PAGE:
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Modifying row cover systems to manage bacterial wilt in organic muskmelon in Iowa, USA

Mark Gleason: Iowa State University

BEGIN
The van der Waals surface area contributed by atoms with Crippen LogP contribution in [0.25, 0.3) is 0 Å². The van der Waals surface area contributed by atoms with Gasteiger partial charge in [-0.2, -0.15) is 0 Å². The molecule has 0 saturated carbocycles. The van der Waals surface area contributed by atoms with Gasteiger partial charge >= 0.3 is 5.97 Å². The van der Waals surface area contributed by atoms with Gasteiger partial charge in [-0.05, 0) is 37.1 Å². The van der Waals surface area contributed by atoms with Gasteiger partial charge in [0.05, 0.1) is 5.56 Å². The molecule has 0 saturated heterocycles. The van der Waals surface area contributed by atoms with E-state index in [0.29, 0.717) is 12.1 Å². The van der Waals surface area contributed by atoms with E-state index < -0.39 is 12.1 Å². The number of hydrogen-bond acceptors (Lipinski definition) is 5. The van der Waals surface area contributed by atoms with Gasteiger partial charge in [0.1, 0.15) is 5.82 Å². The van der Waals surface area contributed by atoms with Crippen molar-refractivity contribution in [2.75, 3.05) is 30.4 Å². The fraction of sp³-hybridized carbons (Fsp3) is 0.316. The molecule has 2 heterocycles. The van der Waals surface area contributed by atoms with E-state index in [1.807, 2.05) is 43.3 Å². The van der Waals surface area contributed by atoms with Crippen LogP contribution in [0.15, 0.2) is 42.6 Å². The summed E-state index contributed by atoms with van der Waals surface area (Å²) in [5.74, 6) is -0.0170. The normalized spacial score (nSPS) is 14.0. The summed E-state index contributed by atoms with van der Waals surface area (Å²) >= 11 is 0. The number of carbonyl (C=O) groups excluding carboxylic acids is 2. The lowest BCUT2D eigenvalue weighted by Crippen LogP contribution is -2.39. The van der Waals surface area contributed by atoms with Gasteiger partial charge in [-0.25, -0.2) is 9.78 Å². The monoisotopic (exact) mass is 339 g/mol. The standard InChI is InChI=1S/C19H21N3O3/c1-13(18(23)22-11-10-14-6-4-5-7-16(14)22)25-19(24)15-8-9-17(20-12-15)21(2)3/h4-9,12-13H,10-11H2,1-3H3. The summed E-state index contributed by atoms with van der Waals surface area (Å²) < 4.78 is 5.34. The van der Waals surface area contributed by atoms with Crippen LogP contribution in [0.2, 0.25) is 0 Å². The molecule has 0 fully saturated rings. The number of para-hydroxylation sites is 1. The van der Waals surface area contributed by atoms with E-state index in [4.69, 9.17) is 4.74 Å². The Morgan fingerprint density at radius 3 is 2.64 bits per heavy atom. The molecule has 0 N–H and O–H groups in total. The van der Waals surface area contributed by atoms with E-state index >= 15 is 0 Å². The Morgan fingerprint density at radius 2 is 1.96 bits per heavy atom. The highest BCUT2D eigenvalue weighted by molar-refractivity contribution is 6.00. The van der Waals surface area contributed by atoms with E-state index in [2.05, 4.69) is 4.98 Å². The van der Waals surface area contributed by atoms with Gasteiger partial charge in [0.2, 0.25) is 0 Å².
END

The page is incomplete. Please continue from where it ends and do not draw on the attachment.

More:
<div>The use of spunbond row covers on muskmelon is limited to early in the season, but organic insecticides used after row cover removal are ineffective and harm beneficial insects. Mesotunnels - nylon mesh row covers - could provide full-season protection with less insecticide use. Four systems were tested on muskmelon in Iowa during 2016 and 2017: spunbond low-tunnels removed at anthesis, mesotunnels removed for two weeks during pollination, full-season mesotunnels with bumble bees inserted for pollination, and a never-covered control. Insecticides were applied to non-covered plots based on economic thresholds for cucumber beetle. Full-season mesotunnels led to lower bacterial wilt incidence than spunbond low-tunnels and never-covered in 2016, but bacterial wilt was absent in 2017. In both years, full-season mesotunnnels had a higher weight of marketable fruit than never-covered control, but only in 2016 did full-season mesotunnels yield more than spunbond low-tunnels. The number of marketable fruit was greater for the full-season mesotunnels than other treatments in 2016, but yield enhancement was not significant in 2017. No insecticides were applied in the full-season mesotunnels, whereas spunbond low-tunnels required 2 sprays in 2016 and 1 spray in 2017. Mesotunnels may provide a way for organic muskmelon growers to achieve consistently high marketable yield with minimal need for insecticides.</div>